Nov 2, 2011
The arrival of November signals that the year is winding down. Today, All Souls’ Day is dedicated to remembering our departed loved ones. The past becomes present, and perhaps, even for a few moments, we relive some of those times we experienced with our loved ones. Still, the past cannot be retrieved, nor can the future predicted. Only the present moment can be grasped.
The Church’s Theology of Time
The Judeo-Christian view of time is directional, cyclical and spiral. In the Judeo-Christian notion, time unveils its own secret meanings. Jews and Christians can take their world in an upward direction with a sense of purpose. This ascent to God in the here and now directs our actions with creativity and with a view to change and progress. The annual cycle of the holy days recalls that the Jews are God’s Chosen People with a mandate to please God and build a better world by living the divine covenant. This mandate is also the Christian’s, but with the new awareness that the coming of Christ has enriched our view of time; we too live in the sacred mysteries of Christ. His Incarnation has made earthly time sacred. Christ lived and worked in time, preached the building the kingdom in anticipation of the heavenly kingdom, and died on that solemn day of days. His life exemplifies how to sacralize our time. He did everything to please his Father.
The clock moves us from one little task of the day to the next. We rise in the morning perhaps with a faint awareness that we write part of our life story on the day’s blank slate. The day awaits our imprint. For the Catholic Christian, the daily cycle of little things assumes greater importance because Jesus dealt with minutia.
The daily cycle of street time is also the Church’s cycle of sacred time. The one is lived concentrically within the other, but the Church’s year of grace takes precedence over the ticking of the clock. (The phrase, “the Church’s year of grace,” is the title of the five-volume set of books by Pius Parsch, “The Church’s Year of Grace” (Collegeville, MN: The Liturgical Press, 1962.) Beauty shall continue to be our subject: living the beauty of the Church’s year of grace.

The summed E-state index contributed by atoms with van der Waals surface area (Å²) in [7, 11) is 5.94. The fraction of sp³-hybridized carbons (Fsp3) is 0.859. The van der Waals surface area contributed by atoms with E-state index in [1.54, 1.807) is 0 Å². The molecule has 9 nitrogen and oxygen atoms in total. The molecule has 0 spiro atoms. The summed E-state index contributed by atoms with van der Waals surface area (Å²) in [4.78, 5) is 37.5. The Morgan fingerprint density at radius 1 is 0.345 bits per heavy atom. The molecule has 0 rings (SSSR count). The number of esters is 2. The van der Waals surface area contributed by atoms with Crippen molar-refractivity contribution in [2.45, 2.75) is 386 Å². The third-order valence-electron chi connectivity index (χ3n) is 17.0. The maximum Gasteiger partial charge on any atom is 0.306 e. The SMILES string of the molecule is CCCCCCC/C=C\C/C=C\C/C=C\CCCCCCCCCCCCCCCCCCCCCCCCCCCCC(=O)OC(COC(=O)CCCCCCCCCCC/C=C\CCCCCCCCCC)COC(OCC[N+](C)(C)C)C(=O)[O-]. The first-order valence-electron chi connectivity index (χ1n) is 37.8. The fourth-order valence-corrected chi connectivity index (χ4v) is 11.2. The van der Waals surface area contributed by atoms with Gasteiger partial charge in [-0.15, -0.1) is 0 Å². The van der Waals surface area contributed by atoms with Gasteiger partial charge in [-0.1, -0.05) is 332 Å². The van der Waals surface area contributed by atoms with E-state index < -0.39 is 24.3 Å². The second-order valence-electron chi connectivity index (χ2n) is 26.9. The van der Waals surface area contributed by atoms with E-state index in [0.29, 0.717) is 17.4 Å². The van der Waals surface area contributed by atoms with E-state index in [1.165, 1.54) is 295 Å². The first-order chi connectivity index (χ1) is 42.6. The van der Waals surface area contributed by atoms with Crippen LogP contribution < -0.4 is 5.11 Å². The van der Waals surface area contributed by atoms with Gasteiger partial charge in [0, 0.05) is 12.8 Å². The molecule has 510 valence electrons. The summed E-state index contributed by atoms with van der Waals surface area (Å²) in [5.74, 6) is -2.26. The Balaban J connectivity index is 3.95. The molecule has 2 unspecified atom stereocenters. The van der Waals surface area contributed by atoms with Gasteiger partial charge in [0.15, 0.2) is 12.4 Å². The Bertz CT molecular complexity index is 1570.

Life Lived As Though God Does Not Exist
Today, religious faith in the western world is one of many options, and even Catholics have opted for a secular humanism. Moral erosion has eaten into the very fabric of living. A secularized and sexualized culture engulf the family. Moral relativism has been elevated to a civil religion and a public philosophy. For many, life is no longer lived with reference to God and no longer viewed as central or essential to one’s life.
The Catholic family who wishes to live a devout faith needs to look beyond our secularized street time. A secular culture is not synonymous with a secularized culture. The former is healthy because it recalls Jesus’ caution that what belongs to Caesar is to be given to Caesar, but what belongs to God is to be given to God. Secularization thrives in an atmosphere that not only has no need for God in the public square, but it consciously pursues the attitude that men and women can and should live as though God does not exist. As Catholics, we do not subscribe to this view. We believe in a God-centered and Christ-centered world. We need the support of sacred time to face the onslaught of a secularism that seeks to quarantine Catholic faith and practice from the public square.